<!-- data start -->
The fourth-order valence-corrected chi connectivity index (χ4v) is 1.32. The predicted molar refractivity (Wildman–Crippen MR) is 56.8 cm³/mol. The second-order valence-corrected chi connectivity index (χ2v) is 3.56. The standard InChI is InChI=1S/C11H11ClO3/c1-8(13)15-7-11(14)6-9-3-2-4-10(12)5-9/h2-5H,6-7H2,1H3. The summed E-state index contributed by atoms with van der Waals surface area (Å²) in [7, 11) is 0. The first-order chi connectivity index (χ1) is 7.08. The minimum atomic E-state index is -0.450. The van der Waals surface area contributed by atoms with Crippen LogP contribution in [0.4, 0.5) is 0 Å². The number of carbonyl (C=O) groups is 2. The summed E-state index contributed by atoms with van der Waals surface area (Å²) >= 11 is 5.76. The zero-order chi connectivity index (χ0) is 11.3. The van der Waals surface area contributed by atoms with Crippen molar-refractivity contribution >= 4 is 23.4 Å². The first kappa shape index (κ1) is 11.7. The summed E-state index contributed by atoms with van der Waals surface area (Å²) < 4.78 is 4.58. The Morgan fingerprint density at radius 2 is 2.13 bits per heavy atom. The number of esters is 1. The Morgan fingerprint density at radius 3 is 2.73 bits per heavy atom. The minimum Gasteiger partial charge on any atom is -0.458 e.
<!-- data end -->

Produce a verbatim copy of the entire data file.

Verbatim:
The fourth-order valence-corrected chi connectivity index (χ4v) is 1.32. The predicted molar refractivity (Wildman–Crippen MR) is 56.8 cm³/mol. The second-order valence-corrected chi connectivity index (χ2v) is 3.56. The standard InChI is InChI=1S/C11H11ClO3/c1-8(13)15-7-11(14)6-9-3-2-4-10(12)5-9/h2-5H,6-7H2,1H3. The summed E-state index contributed by atoms with van der Waals surface area (Å²) in [7, 11) is 0. The first-order chi connectivity index (χ1) is 7.08. The minimum atomic E-state index is -0.450. The van der Waals surface area contributed by atoms with Crippen LogP contribution in [0.4, 0.5) is 0 Å². The number of carbonyl (C=O) groups is 2. The summed E-state index contributed by atoms with van der Waals surface area (Å²) >= 11 is 5.76. The zero-order chi connectivity index (χ0) is 11.3. The van der Waals surface area contributed by atoms with Crippen molar-refractivity contribution >= 4 is 23.4 Å². The first kappa shape index (κ1) is 11.7. The summed E-state index contributed by atoms with van der Waals surface area (Å²) < 4.78 is 4.58. The Morgan fingerprint density at radius 2 is 2.13 bits per heavy atom. The number of esters is 1. The Morgan fingerprint density at radius 3 is 2.73 bits per heavy atom. The minimum Gasteiger partial charge on any atom is -0.458 e.